Vote Trust USA

County Officials Praise the UniLect Patriot: A Comparison of Words with Facts
By Ellen Theisen*

Many election officials defend and praise their electronic voting machines. UniLect, maker of the recently decertified Patriot electronic voting system, still proudly displays Customer Comments provided by the officials in counties where the machines have malfunctioned badly.

The following table compares these commentaries to the facts.


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Customer Comments Customer Experience

Mercer County, Pennsylvania

2001. Election Director Praises UniLect Patriot

"The May Primary was our first Election with the Patriot Voting System throughout the County, and yes I was a little worried about our Voters and Poll Workers having problems on Election Day. Only a few minor problems were reported and were handled very quickly, mostly by phone. We replaced our "Lever Voting Machines" with the Patriot System with very few problems throughout the County."

"As you know we had some very last minute ballot changes come in from the State and were able to reload our ballots for all 100 precincts within an hour. I hate to think of having all the printing redone and the "Lever Machines" changed at the last minute, it would have been nearly impossible and very costly. Thanks to Patriot it was a piece of cake. Election night results and reports were available to the Media and to us at least 2 hours earlier than ever before. The response from our "Senior" Voters was very favorable, they "liked it"."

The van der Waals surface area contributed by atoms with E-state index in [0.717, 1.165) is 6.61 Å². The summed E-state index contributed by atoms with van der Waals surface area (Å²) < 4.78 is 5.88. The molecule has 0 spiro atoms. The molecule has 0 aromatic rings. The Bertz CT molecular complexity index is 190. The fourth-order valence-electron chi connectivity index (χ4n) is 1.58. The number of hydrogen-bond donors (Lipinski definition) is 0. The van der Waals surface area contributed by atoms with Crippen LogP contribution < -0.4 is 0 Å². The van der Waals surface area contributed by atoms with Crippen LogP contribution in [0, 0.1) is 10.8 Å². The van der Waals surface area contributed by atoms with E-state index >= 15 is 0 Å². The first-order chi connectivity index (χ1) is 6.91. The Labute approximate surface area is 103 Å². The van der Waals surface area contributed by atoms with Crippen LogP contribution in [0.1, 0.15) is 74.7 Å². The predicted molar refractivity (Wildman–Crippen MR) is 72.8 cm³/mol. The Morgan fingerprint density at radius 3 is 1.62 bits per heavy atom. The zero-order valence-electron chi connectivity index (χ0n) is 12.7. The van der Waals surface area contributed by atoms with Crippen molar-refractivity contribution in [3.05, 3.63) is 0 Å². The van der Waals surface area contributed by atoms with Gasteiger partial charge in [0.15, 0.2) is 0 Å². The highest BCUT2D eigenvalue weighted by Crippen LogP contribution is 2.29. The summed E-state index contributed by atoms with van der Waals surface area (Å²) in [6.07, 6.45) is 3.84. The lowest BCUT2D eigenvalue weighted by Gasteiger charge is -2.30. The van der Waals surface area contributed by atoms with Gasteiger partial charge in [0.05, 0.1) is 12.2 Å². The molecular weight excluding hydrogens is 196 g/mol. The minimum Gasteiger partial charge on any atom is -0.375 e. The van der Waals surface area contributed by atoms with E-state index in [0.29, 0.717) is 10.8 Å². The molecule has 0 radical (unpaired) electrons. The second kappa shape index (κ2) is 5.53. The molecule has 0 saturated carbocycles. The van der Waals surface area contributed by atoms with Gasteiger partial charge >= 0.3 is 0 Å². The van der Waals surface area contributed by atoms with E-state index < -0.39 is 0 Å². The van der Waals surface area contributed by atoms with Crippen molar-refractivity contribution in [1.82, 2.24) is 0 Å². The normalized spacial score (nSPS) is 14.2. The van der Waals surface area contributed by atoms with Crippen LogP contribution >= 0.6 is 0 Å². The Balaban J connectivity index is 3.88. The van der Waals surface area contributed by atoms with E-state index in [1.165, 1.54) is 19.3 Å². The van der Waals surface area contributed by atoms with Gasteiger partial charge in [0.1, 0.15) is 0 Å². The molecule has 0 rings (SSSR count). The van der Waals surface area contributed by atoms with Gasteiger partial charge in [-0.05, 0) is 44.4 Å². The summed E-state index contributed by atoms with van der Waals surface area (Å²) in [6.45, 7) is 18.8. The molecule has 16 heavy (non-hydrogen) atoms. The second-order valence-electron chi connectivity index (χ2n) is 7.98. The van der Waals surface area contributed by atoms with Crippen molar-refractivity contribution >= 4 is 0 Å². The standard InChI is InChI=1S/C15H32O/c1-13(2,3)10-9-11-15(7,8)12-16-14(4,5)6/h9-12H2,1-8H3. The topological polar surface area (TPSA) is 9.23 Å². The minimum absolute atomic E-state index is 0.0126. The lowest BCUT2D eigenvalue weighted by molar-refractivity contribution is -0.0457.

Jim Bennington, Director of Elections
Mercer County, Pennsylvania
(letter: October 10, 2001)
(724) 662-3800

2005. Election Director Resigns in Disgrace

Amid other malfunctions, one DRE recorded 83% blank presidential votes in the 2004 election.

One machine recorded 51 votes for president out of 289 ballots cast. The county's Web site reports that 51,818 people cast ballots but 47,768 ballots were recorded in the presidential race, including 61 write-ins. About 4,000 votes could not be accounted for.

County election director resigns

Amid allegations of mismanagement and incompetence in the Nov. 2 general election, Mercer County's director of voter registration and elections will quit at the end of the year.

James Bennington, who has held the position for six years, submitted his resignation Nov. 19.

...At its first formal meeting on Monday, the election review committee asked to speak to Bennington, who spent about 90 minutes answering questions.

He admitted programming some of the computers incorrectly, Coulter said, and failing to adequately test the machines.

Beaver County, Pennsylvania

1998. Election Board Chairman and Election Director Praise UniLect Patriot

"This past General Election proved to be a huge success with the initial use of our recently purchased UniLect Patriot Electronic Voting System. The Patriot system replaced our archaic optical-read paper ballot system and the transition went much smoother than we anticipated. Needless to say, we were very pleased."